2016, Volume 8, Issue 1

Changes in leukocyte HSPA1A, HSPB1 mRNA in basketball players after plyometric training



Małgorzata Żychowska1, Eglė Kemerytė-Riaubienė2, Audrius Gocentas3, Nijole Jascaniniene4, Grzegorz Chruściński5

1Department of Life Sciences, Gdansk University of Physical Education and Sport
2Department Department of Theory of Sport, Lithuanian University of Educational Sciences
3Department of Health and Physical Education, Lithuanian University of Educational Sciences
4Department of Theory of Sport, Lithuanian University of Educational Sciences
5Department of Sports Management, Gdansk University of Physical Education and Sport


Author for correspondence: Małgorzata Żychowska; Department of Life Sciences, Gdansk University of Physical Education and Sport; email: zychowska.m@gmail.com


Full text

Abstract

Background: Exercise-induced stressors activate leukocyte HSPA1A and HSPB1 gene transcripts. However it is not clear how plyometric training affects the expression of these genes in basketball players under plyometric exercise. Therefore, the aim of this study was to investigate the changes in leukocyte HSPA1A and HSPB1 mRNA, in male basketball players after plyometric training.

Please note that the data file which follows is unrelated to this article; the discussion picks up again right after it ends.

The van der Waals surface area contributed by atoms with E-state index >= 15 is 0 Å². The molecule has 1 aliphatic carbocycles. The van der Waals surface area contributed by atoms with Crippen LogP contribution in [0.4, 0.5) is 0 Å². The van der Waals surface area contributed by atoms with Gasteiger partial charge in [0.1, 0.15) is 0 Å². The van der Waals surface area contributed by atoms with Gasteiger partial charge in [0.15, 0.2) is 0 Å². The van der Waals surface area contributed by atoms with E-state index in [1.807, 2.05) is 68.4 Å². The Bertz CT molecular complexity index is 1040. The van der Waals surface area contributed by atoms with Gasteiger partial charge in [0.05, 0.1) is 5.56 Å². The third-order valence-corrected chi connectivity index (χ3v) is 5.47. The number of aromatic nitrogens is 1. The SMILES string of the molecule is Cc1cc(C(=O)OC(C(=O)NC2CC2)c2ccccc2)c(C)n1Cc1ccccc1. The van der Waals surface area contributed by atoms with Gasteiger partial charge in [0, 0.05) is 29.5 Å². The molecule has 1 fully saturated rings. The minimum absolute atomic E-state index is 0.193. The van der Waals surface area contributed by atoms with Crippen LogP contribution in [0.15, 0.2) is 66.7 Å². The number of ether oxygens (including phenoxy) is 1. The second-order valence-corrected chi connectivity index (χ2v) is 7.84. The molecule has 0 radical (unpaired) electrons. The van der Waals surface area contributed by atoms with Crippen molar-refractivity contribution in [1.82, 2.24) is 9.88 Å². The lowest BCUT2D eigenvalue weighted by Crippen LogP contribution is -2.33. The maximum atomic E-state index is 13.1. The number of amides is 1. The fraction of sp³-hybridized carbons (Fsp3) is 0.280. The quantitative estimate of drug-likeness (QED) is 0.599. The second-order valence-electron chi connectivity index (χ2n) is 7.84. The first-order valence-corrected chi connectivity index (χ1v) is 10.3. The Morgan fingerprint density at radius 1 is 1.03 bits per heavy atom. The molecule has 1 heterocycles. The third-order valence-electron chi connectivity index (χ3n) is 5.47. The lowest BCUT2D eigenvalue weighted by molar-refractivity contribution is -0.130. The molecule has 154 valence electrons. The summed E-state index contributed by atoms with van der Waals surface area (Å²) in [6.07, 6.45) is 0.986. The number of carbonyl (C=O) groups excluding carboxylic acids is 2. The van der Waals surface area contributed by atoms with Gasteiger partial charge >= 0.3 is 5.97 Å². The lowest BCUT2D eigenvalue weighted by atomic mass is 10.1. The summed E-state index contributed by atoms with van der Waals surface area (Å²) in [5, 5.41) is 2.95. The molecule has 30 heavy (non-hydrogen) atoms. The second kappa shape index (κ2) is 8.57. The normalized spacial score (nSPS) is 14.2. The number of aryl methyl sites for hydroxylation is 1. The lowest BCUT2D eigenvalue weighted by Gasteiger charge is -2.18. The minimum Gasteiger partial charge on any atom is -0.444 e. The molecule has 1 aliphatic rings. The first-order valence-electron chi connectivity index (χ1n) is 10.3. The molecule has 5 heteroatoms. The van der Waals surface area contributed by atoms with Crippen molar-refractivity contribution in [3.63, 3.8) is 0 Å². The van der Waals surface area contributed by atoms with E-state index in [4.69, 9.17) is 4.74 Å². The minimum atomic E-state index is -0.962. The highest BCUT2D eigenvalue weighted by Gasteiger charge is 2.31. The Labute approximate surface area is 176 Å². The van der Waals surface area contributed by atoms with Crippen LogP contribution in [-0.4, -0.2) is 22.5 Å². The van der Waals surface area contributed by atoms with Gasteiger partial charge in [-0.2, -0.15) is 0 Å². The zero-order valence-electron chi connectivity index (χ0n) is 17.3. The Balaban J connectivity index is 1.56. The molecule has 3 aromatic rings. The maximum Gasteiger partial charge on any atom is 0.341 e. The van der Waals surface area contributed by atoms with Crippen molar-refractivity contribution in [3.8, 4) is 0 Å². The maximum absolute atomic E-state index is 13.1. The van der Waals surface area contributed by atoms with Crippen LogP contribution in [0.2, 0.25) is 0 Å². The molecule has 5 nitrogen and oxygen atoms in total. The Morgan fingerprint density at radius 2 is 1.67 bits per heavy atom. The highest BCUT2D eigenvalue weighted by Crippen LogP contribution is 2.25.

Material/Methods: Twelve male college basketball players (age 22.1 ±2.96 years) took part in this study. Peripheral blood (2.0 ml) was collected from the ulnar vein of each participant before and after a plyometric exercise to assess HSPA1A and HSPB1 mRNA relative expression of leukocyte via quantitative reverse transcription polymerase chain reaction.
Results: A significant increment of leukocyte HSPA1A mRNA expression (Qt from 1.67 ±0.93 to 3.17 ±0.97, p = 0.003) after plyometric exercise was found. However, there was no significant change in leukocyte HSPB1 mRNA expression, indicating the high stability of this gene during exercises.
Conclusions: HSPA1A mRNA was found to be a very sensitive indicator and could be used to assess physiological adaptation to a physical load and time requirements for complete recovery in basketball players.
 


Key words: gene expression, heat shock proteins, basketball, plyometric training